Why Choose Philosophy?

The U.S. Department of Labor’s Bureau of Labor Statistics estimates that the average person will change jobs 10 times between the ages of 18-38. Furthermore, it is widely held that by the time the average American retires, he or she will have changed careers between two and four times.

Philosophy does not prepare a person for a specific career the way a degree in social work or nursing might. Instead, philosophy is to other disciplines something like yoga or core training is to specific sports. Yoga and core training are very useful to athletes regardless of the specific sport for which they are training because they focus on the fundamental elements on which one needs to build if one is going to maximize one’s potential as an athlete: flexibility and good core strength. Similarly, philosophy focuses on the development of foundational skills that will be of great importance to a person regardless of the career that he or she chooses: critical thinking, critical reading, and critical writing skills. These skills as well as the development of the ability to “think outside of the box” – to use a contemporary cliché – lie at the heart of the discipline of philosophy. While many other disciplines teach these skills indirectly, philosophy focuses on them directly (in the same way that yoga and core training classes try to isolate these areas).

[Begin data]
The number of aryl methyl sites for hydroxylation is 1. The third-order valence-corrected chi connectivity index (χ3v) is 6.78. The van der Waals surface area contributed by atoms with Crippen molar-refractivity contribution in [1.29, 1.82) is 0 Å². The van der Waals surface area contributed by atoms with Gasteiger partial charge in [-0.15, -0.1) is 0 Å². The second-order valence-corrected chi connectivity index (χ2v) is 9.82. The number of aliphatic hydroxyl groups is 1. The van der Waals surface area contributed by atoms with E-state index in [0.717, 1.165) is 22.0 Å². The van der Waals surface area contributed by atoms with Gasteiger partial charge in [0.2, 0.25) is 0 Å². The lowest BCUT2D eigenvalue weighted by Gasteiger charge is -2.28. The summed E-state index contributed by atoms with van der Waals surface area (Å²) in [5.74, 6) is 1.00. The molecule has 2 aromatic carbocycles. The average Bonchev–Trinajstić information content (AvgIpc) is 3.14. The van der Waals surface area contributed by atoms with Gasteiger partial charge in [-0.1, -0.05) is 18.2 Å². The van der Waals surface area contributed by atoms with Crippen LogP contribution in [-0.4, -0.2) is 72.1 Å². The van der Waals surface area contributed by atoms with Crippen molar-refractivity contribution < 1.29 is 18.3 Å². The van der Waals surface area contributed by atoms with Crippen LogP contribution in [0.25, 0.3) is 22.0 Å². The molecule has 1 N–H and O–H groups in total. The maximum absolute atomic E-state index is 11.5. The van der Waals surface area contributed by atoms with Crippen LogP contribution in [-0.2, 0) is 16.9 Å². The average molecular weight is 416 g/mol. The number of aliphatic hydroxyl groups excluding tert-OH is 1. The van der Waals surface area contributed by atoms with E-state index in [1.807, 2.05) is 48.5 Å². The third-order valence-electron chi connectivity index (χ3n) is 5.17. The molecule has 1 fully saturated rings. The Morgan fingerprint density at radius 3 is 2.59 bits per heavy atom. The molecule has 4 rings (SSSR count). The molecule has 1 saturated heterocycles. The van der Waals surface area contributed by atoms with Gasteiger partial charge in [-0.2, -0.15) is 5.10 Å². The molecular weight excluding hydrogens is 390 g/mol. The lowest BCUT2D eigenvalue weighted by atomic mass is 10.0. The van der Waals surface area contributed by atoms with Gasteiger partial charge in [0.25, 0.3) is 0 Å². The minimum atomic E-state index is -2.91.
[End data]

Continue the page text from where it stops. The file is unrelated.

Finally, courses in the philosophy department – perhaps with the exception of the introduction to philosophy class – tend to be very small and upper-level courses often have fewer than ten students. By the time a student graduates, he or she will usually have participated in one, if not more, independent study course with a professor. In short, as a philosophy major or minor you will receive substantial individual attention from faculty. This becomes even more important when it comes time for professors to write letters of recommendation, as they will know their students quite well.

What Do Philosophy Majors and Minors Do After Graduation?